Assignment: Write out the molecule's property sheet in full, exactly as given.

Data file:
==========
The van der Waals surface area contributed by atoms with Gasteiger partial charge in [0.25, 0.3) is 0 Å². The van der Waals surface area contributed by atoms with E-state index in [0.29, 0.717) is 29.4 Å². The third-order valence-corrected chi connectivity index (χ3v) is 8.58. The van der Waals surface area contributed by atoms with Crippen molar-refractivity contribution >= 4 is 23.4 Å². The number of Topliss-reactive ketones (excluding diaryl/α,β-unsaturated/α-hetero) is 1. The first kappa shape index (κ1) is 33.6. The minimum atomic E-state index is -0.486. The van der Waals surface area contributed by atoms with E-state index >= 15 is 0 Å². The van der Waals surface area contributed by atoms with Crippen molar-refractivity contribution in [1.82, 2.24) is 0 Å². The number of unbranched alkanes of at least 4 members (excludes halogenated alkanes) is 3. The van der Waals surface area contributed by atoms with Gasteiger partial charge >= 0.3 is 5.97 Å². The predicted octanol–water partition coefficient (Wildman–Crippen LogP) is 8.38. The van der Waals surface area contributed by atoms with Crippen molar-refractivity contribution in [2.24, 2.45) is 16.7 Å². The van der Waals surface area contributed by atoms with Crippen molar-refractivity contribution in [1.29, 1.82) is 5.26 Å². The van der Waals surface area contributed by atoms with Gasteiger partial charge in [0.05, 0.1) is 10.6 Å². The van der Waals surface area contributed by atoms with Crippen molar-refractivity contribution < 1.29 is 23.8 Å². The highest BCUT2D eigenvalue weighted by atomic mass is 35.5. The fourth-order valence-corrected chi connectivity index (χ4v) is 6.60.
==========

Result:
The van der Waals surface area contributed by atoms with Gasteiger partial charge in [0.25, 0.3) is 0 Å². The van der Waals surface area contributed by atoms with E-state index in [0.29, 0.717) is 29.4 Å². The third-order valence-corrected chi connectivity index (χ3v) is 8.58. The van der Waals surface area contributed by atoms with Crippen molar-refractivity contribution >= 4 is 23.4 Å². The number of Topliss-reactive ketones (excluding diaryl/α,β-unsaturated/α-hetero) is 1. The first kappa shape index (κ1) is 33.6. The minimum atomic E-state index is -0.486. The van der Waals surface area contributed by atoms with E-state index >= 15 is 0 Å². The van der Waals surface area contributed by atoms with Crippen molar-refractivity contribution in [1.82, 2.24) is 0 Å². The number of unbranched alkanes of at least 4 members (excludes halogenated alkanes) is 3. The van der Waals surface area contributed by atoms with Gasteiger partial charge >= 0.3 is 5.97 Å². The predicted octanol–water partition coefficient (Wildman–Crippen LogP) is 8.38. The van der Waals surface area contributed by atoms with Crippen molar-refractivity contribution in [2.24, 2.45) is 16.7 Å². The van der Waals surface area contributed by atoms with Crippen molar-refractivity contribution in [1.29, 1.82) is 5.26 Å². The van der Waals surface area contributed by atoms with Gasteiger partial charge in [0.05, 0.1) is 10.6 Å². The van der Waals surface area contributed by atoms with Crippen molar-refractivity contribution < 1.29 is 23.8 Å². The highest BCUT2D eigenvalue weighted by atomic mass is 35.5. The fourth-order valence-corrected chi connectivity index (χ4v) is 6.60.